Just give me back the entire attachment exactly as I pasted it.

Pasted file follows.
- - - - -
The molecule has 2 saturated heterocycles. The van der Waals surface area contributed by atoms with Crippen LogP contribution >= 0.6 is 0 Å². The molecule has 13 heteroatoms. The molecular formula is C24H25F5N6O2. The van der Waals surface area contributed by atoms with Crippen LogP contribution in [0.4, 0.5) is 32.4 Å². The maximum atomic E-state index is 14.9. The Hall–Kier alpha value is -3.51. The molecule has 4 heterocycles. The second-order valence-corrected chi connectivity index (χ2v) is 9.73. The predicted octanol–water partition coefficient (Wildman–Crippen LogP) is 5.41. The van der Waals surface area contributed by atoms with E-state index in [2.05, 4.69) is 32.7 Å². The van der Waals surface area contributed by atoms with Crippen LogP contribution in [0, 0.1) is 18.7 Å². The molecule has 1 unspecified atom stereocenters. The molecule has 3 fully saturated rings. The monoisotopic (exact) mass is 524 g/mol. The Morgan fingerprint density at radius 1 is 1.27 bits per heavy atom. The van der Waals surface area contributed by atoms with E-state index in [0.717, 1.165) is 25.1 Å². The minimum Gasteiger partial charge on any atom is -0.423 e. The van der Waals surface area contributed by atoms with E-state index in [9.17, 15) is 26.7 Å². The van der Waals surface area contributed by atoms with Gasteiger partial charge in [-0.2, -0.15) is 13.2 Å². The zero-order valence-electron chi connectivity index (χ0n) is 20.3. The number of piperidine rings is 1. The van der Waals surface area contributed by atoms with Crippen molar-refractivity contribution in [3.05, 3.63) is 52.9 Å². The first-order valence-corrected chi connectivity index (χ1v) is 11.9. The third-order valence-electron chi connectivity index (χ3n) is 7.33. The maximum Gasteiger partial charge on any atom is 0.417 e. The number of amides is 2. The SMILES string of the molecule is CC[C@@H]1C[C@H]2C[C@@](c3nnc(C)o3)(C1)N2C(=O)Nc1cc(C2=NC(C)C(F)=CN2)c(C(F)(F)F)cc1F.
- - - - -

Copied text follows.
The molecule has 2 saturated heterocycles. The van der Waals surface area contributed by atoms with Crippen LogP contribution >= 0.6 is 0 Å². The molecule has 13 heteroatoms. The molecular formula is C24H25F5N6O2. The van der Waals surface area contributed by atoms with Crippen LogP contribution in [0.4, 0.5) is 32.4 Å². The maximum atomic E-state index is 14.9. The Hall–Kier alpha value is -3.51. The molecule has 4 heterocycles. The second-order valence-corrected chi connectivity index (χ2v) is 9.73. The predicted octanol–water partition coefficient (Wildman–Crippen LogP) is 5.41. The van der Waals surface area contributed by atoms with E-state index in [2.05, 4.69) is 32.7 Å². The van der Waals surface area contributed by atoms with Crippen LogP contribution in [0, 0.1) is 18.7 Å². The molecule has 1 unspecified atom stereocenters. The molecule has 3 fully saturated rings. The monoisotopic (exact) mass is 524 g/mol. The Morgan fingerprint density at radius 1 is 1.27 bits per heavy atom. The van der Waals surface area contributed by atoms with E-state index in [0.717, 1.165) is 25.1 Å². The minimum Gasteiger partial charge on any atom is -0.423 e. The van der Waals surface area contributed by atoms with E-state index in [9.17, 15) is 26.7 Å². The van der Waals surface area contributed by atoms with Gasteiger partial charge in [-0.2, -0.15) is 13.2 Å². The zero-order valence-electron chi connectivity index (χ0n) is 20.3. The number of piperidine rings is 1. The van der Waals surface area contributed by atoms with Crippen molar-refractivity contribution in [3.05, 3.63) is 52.9 Å². The first-order valence-corrected chi connectivity index (χ1v) is 11.9. The third-order valence-electron chi connectivity index (χ3n) is 7.33. The maximum Gasteiger partial charge on any atom is 0.417 e. The number of amides is 2. The SMILES string of the molecule is CC[C@@H]1C[C@H]2C[C@@](c3nnc(C)o3)(C1)N2C(=O)Nc1cc(C2=NC(C)C(F)=CN2)c(C(F)(F)F)cc1F.